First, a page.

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If Donald Trump Becomes President, It's on You

If Donald Trump is elected President, it will be my fault. Your fault. Your neighbor's fault. Your co-worker's fault. American voters have the opportunity to do something about this. Instead of rolling our eyes and changing the subject because it seems absurd, local communities need to recognize the hate he is stirring and act now.
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Republican presidential candidate Donald Trump speaks during a campaign rally Saturday, Dec. 5, 2015, in Davenport, Iowa. (AP Photo/Charlie Neibergall)
Republican presidential candidate Donald Trump speaks during a campaign rally Saturday, Dec. 5, 2015, in Davenport, Iowa. (AP Photo/Charlie Neibergall)

Enough is enough.

For months, political scientists have looked at the strange spectacle that is the Donald J. Trump for President campaign and have largely come away with one of two opinions.

For some, Trump is a caricature, a buffoon saying the most outlandish things to get screen time, debasing American politics, and pushing every possible limit of what should be appropriate for a presidential campaign.

For others, he represents a very substantial part of the electorate that has had enough of both parties and the stalemates in Washington. They want change. They want radical change. And they believe that Trump will force that change by waking politicos up to the anger in the country and the risk that comes with maintaining the status quo.

Both groups might have been right a few months ago. But Trump's candidacy has morphed into something different and far worse.

In the past several months, Trump has called Mexican immigrants rapists and bragged about building a wall akin to the Great Wall of China to keep them out of the United States. In mid-November, he promoted inaccurate statistics suggesting that most white people are killed by black people. When a black protester was accosted when disrupting one of his political rallies, he stated that "maybe he should have been roughed up." Last month, he suggested a mandatory Muslim registry. This week, he called for a "total and complete" ban on all Muslims entering the United States.

Words matter. Proposals matter. This man is ahead in every national poll. People are flocking to attend his events. The media continues to give airtime to his antics.

Enough is enough.

Donald Trump is not just capturing the discontent of Americans who are sick of D.C. He's stirring the hatred that lies just beneath the surface of so many of our communities. The kind of hatred that many people want to pretend does not exist. The kind of hatred that inspired Dylann Roof in Charleston, South Carolina; Chris Harper-Mercer in Roseburg, Oregon; and Robert Dear in Colorado Springs, Colorado.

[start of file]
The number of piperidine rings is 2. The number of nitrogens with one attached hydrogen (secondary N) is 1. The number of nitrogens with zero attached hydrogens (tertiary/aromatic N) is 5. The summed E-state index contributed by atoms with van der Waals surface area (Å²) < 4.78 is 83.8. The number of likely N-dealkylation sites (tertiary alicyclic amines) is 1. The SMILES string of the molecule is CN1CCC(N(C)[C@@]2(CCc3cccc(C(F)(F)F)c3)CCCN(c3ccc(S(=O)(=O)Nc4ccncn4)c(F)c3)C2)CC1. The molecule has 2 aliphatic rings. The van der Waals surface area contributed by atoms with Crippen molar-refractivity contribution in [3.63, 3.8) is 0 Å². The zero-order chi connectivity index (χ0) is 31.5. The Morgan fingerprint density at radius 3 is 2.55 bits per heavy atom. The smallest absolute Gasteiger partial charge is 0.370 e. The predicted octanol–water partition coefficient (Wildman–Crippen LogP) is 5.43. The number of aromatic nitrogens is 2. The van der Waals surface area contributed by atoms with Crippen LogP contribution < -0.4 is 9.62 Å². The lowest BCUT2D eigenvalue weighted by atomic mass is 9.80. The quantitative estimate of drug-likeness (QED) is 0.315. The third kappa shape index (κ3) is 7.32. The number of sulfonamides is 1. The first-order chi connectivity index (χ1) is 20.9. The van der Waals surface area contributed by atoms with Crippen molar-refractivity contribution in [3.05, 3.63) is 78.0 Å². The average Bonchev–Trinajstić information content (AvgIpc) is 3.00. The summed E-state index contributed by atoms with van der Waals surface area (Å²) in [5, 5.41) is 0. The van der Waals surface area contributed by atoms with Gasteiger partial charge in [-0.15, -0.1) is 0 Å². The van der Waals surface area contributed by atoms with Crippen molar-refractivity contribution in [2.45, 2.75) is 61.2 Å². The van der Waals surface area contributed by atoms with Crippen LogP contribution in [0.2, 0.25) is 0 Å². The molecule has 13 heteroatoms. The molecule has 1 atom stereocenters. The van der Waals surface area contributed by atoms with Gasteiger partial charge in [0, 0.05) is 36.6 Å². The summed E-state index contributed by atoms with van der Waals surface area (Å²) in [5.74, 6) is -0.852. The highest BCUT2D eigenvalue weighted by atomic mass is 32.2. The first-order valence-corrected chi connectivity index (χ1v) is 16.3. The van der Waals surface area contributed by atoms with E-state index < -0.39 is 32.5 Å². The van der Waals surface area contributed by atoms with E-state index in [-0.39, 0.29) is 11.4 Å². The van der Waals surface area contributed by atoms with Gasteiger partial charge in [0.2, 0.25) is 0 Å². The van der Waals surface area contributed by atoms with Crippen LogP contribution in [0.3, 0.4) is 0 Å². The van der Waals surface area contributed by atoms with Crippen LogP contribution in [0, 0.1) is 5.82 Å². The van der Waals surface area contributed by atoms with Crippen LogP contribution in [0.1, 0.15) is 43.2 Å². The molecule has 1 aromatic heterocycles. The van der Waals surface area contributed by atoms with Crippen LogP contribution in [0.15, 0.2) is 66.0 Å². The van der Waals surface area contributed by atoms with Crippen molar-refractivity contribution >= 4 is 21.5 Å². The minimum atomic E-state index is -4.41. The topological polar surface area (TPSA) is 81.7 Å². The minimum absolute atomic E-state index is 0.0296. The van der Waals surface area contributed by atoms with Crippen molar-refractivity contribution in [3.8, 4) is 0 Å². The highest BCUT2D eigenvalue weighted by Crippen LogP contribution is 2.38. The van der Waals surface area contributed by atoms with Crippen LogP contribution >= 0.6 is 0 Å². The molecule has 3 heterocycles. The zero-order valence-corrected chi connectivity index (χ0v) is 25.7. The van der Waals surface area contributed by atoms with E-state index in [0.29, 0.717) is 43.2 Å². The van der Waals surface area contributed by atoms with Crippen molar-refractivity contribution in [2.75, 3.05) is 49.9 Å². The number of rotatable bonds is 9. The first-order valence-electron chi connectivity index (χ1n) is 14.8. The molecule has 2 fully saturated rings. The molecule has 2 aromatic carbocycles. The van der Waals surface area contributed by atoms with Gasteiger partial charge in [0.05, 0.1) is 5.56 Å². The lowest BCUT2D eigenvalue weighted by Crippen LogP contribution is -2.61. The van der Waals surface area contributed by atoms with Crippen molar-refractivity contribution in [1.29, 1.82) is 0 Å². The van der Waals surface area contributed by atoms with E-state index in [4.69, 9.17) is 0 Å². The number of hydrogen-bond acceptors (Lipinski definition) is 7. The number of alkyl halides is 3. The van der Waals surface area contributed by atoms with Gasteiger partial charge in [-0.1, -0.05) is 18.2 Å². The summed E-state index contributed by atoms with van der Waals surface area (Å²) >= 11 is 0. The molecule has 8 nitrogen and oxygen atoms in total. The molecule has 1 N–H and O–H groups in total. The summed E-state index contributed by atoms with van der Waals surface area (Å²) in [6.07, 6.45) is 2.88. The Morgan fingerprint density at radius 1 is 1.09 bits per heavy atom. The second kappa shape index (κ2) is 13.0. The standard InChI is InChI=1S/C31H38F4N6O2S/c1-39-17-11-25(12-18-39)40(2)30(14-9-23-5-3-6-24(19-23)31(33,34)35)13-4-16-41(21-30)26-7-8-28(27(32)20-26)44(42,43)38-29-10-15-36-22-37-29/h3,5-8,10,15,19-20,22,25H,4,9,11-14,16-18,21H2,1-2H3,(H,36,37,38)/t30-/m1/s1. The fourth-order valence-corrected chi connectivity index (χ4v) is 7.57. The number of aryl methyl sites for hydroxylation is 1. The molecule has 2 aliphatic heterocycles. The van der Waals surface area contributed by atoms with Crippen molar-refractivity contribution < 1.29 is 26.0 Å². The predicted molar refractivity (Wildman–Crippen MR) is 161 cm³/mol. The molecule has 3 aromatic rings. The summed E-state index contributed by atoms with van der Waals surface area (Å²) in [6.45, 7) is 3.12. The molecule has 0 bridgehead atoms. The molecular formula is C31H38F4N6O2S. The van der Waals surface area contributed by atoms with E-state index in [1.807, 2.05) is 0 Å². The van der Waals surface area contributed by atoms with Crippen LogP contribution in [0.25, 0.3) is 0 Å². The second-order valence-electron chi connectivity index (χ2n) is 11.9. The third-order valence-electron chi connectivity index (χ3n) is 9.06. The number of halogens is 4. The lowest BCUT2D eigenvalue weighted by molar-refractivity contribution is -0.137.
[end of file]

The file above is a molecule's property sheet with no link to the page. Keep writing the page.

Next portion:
He's not the cancer. He's a symptom, but a symptom capable of aggravating the underlying disease.

It's not just his hate speech that should alarm you. We have had candidates for decades that have based their campaigns on arousing hate and fear. But they have not been frontrunners.

If elected President, Donald Trump has the power to enact policies by executive action to round up people of a specific race and take unilateral action against them. If elected President, Donald Trump really can spend your taxpayer dollars to build walls, tear families apart, and deny federal benefits and protections to people of a specific race.

For those who believe President Obama has overreached during his presidency, imagine those same powers in the hands of Donald Trump.

Next year, silence is acceptance.

Your voice matters. Your dollar matters. Your vote matters.

If Donald Trump is elected President, it will be my fault. Your fault. Your neighbor's fault. Your co-worker's fault. American voters have the opportunity to do something about this.

Instead of rolling our eyes and changing the subject because it seems absurd, local communities need to recognize the hate he is stirring and act now. Elected leaders should identify and address frustrations that are boiling just beyond view (or, more often than not, stop looking the other way when it is in plain sight). Educators should use this moment to teach their students about what responsible leadership does and does not look like. Members of the media should stop being entertained by his hate speech and call it what it is. They should stop making excuses to justify ratings.

Smart people may disagree on policy. Marginalizing, discriminating against, and attacking individuals who may not look like you is not policy. It's hate. And it diminishes us all.

As Jewish people across the globe celebrate Hanukkah this week, I am reminded of Martin Niemoller's Holocaust-era poem:

First they came for the communists, and I did not speak out - because I was not a communist;
Then they came for the socialists, and I did not speak out - because I was not a socialist;
Then they came for the trade unionists, and I did not speak out - because I was not a trade unionist;
Then they came for the Jews, and I did not speak out - because I was not a Jew;
Then they came for me - and there was no one left to speak out for me.

History has shown us that monsters do not come into power overnight. They do not hide or mask positions and opinions.

Enough is enough.

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